Enterprise search has become essential in centralizing company knowledge. It has the power to create more comprehensive intranets and unified self-service portals, even for the most complex organizations. It also allows companies to deploy a familiar search interface at multiple employee touchpoints to make knowledge even more accessible. By breaking down silos and unlocking knowledge across the hybrid workplace, finding information becomes less stressful.
Personalize employee knowledge discovery with AI
Employees use Amazon, Google, Netflix and Spotify in their personal lives. Because expectations carry over, the digital workplace is becoming more consumerized as enterprises try to match those experiences. One way to do this is to personalize the digital workplace for each individual using AI.
Employee experience innovators use AI to give each employee their own self-service experience, based on who they are and what they do. This not only filters out noise and boosts proficiency, but also helps cultivate feelings of familiarity and belonging.
AI-powered knowledge management systems can learn what each employee needs now — and next — to help them feel more effective in their job. By understanding their role, location and department, and learning from their interactions across the digital workplace, an AI-powered search interface knows which files and documents are likely to matter most to that employee at that moment.
This personalized experience can be delivered on knowledge bases, company intranets, self-service portals and even within other workplace applications. Serving relevant information at key moments in each employee’s journey increases proficiency and employee engagement — and it’s only possible at scale with AI.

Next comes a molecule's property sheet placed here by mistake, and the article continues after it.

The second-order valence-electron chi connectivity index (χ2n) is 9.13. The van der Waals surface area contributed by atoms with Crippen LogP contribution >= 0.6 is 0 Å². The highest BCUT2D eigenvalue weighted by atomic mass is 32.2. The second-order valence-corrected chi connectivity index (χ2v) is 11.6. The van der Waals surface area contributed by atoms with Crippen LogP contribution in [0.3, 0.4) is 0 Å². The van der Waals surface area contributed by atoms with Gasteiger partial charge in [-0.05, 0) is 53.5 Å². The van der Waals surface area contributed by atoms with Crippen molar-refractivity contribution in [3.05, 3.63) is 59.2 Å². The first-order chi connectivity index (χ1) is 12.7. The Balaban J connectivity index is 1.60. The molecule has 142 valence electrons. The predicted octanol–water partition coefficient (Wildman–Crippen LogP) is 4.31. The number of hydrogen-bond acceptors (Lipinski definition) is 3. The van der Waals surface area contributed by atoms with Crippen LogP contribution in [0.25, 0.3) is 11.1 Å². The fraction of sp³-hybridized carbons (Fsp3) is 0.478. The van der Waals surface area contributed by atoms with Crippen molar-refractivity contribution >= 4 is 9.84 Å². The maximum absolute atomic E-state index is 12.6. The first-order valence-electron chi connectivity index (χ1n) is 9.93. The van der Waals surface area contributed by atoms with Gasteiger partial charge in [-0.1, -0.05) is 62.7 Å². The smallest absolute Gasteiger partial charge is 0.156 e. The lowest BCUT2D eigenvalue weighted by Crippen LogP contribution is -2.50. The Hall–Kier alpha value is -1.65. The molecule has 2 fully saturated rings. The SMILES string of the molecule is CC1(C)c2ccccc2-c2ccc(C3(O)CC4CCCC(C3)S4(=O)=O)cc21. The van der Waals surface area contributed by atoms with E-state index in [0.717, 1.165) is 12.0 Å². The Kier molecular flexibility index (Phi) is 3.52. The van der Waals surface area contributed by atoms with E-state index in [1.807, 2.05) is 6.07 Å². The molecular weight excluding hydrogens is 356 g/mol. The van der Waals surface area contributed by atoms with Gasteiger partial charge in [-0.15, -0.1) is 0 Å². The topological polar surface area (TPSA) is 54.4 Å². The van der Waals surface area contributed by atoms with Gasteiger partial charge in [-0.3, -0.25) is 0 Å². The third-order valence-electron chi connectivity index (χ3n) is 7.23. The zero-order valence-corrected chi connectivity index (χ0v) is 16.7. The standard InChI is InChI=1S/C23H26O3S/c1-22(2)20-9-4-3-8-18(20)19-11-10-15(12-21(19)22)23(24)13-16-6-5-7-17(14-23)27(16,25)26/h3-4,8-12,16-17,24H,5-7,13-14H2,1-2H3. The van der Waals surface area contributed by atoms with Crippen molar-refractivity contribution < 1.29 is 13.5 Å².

Leverage data to improve the employee experience
In today’s hybrid workplace, it’s difficult to understand where employee experience initiatives are working. But employees use search functions every day: digging up files, reviewing past conversations or getting the latest project updates. These searches generate a huge insight into what they need at each point in their journey — and tell companies how to improve both digital and in-person experiences.
Search analytics can validate the effectiveness of remote and hybrid onboarding and training programs to drive continuous improvement. They point to content gaps in the programs that are confusing employees or leaving them with unanswered questions. Analytics can also reveal holes in knowledge bases that might be unnecessarily straining an HR or IT helpdesk with repeat questions.
Without search analytics to drive this perceptiveness in a remote or hybrid workplace, employees are tearing their hair out looking for the same information day after day — with those capable of solving the problem none the wiser.
The hybrid workplace doesn’t have to be overwhelming
Digital overload is the result of an increasingly complex and disjointed digital workplace. But introducing more platforms shouldn’t make information harder to find—nor should it make work more stressful.
“Eliminating the unnecessary” is one of the keys to combating burnout. That’s what a people-centric knowledge management strategy strives to do. When the information you serve employees is relevant, they waste less time searching and can even skip more Zoom calls.
That’s why AI-powered knowledge management is already the backbone of many of the world’s most innovative hybrid workplaces. It makes even the most complex organization easier to navigate and creates a more relevant and rewarding experience.